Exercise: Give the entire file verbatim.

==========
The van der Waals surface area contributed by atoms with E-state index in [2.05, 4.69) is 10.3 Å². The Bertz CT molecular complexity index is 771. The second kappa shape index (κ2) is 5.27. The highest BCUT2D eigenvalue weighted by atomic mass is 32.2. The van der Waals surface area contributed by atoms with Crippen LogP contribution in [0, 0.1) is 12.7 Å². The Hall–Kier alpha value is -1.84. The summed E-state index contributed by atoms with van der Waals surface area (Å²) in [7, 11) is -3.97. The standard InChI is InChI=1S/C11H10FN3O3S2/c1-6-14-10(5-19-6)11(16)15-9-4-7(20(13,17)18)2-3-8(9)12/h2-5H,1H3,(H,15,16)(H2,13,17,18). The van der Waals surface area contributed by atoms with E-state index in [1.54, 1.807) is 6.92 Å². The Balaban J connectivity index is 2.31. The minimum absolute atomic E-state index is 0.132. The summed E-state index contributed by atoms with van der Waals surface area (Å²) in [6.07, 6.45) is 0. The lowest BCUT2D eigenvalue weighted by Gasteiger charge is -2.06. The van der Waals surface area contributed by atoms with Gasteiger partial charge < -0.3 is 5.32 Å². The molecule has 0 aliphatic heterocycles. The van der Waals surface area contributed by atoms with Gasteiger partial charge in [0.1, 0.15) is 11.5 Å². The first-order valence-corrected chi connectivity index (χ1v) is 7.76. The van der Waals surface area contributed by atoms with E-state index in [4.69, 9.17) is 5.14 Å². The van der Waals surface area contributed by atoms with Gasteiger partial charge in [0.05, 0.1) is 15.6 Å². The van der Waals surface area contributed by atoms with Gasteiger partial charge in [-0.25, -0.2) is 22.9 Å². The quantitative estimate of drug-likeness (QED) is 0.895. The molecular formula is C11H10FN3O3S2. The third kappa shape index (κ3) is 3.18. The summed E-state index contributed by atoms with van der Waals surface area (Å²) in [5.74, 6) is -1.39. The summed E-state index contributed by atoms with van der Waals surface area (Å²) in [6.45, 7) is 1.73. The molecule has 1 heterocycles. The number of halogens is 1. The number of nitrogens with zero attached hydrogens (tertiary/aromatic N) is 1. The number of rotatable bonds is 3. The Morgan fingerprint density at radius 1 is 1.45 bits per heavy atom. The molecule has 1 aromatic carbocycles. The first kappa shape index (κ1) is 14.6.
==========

The van der Waals surface area contributed by atoms with E-state index in [2.05, 4.69) is 10.3 Å². The Bertz CT molecular complexity index is 771. The second kappa shape index (κ2) is 5.27. The highest BCUT2D eigenvalue weighted by atomic mass is 32.2. The van der Waals surface area contributed by atoms with Crippen LogP contribution in [0, 0.1) is 12.7 Å². The Hall–Kier alpha value is -1.84. The summed E-state index contributed by atoms with van der Waals surface area (Å²) in [7, 11) is -3.97. The standard InChI is InChI=1S/C11H10FN3O3S2/c1-6-14-10(5-19-6)11(16)15-9-4-7(20(13,17)18)2-3-8(9)12/h2-5H,1H3,(H,15,16)(H2,13,17,18). The van der Waals surface area contributed by atoms with E-state index in [1.54, 1.807) is 6.92 Å². The Balaban J connectivity index is 2.31. The minimum absolute atomic E-state index is 0.132. The summed E-state index contributed by atoms with van der Waals surface area (Å²) in [6.07, 6.45) is 0. The lowest BCUT2D eigenvalue weighted by Gasteiger charge is -2.06. The van der Waals surface area contributed by atoms with Gasteiger partial charge < -0.3 is 5.32 Å². The molecule has 0 aliphatic heterocycles. The van der Waals surface area contributed by atoms with Gasteiger partial charge in [0.1, 0.15) is 11.5 Å². The first-order valence-corrected chi connectivity index (χ1v) is 7.76. The van der Waals surface area contributed by atoms with E-state index in [4.69, 9.17) is 5.14 Å². The van der Waals surface area contributed by atoms with Gasteiger partial charge in [0.05, 0.1) is 15.6 Å². The van der Waals surface area contributed by atoms with Gasteiger partial charge in [-0.25, -0.2) is 22.9 Å². The quantitative estimate of drug-likeness (QED) is 0.895. The molecular formula is C11H10FN3O3S2. The third kappa shape index (κ3) is 3.18. The summed E-state index contributed by atoms with van der Waals surface area (Å²) in [5.74, 6) is -1.39. The summed E-state index contributed by atoms with van der Waals surface area (Å²) in [6.45, 7) is 1.73. The molecule has 1 heterocycles. The number of halogens is 1. The number of nitrogens with zero attached hydrogens (tertiary/aromatic N) is 1. The number of rotatable bonds is 3. The Morgan fingerprint density at radius 1 is 1.45 bits per heavy atom. The molecule has 1 aromatic carbocycles. The first kappa shape index (κ1) is 14.6.